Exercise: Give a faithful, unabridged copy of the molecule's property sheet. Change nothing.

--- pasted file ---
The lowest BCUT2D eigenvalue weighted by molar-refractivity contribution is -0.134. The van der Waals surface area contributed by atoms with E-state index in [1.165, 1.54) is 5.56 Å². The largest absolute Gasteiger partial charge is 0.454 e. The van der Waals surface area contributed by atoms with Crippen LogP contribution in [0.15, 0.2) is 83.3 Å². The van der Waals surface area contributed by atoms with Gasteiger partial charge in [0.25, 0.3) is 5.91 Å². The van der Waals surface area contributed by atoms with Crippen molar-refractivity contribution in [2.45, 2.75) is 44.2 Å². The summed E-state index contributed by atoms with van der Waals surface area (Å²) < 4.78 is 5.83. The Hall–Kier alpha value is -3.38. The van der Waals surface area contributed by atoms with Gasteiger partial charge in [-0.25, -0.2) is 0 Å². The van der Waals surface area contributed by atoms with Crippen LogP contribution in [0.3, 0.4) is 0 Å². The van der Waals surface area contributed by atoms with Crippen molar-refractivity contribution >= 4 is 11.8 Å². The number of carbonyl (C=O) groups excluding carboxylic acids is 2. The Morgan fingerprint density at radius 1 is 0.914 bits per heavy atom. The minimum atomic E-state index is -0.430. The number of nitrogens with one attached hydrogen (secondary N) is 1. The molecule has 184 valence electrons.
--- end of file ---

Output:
The lowest BCUT2D eigenvalue weighted by molar-refractivity contribution is -0.134. The van der Waals surface area contributed by atoms with E-state index in [1.165, 1.54) is 5.56 Å². The largest absolute Gasteiger partial charge is 0.454 e. The van der Waals surface area contributed by atoms with Crippen LogP contribution in [0.15, 0.2) is 83.3 Å². The van der Waals surface area contributed by atoms with Gasteiger partial charge in [0.25, 0.3) is 5.91 Å². The van der Waals surface area contributed by atoms with Crippen molar-refractivity contribution in [2.45, 2.75) is 44.2 Å². The summed E-state index contributed by atoms with van der Waals surface area (Å²) < 4.78 is 5.83. The Hall–Kier alpha value is -3.38. The van der Waals surface area contributed by atoms with Gasteiger partial charge in [-0.25, -0.2) is 0 Å². The van der Waals surface area contributed by atoms with Crippen LogP contribution in [0.3, 0.4) is 0 Å². The van der Waals surface area contributed by atoms with Crippen molar-refractivity contribution >= 4 is 11.8 Å². The number of carbonyl (C=O) groups excluding carboxylic acids is 2. The Morgan fingerprint density at radius 1 is 0.914 bits per heavy atom. The minimum atomic E-state index is -0.430. The number of nitrogens with one attached hydrogen (secondary N) is 1. The molecule has 184 valence electrons.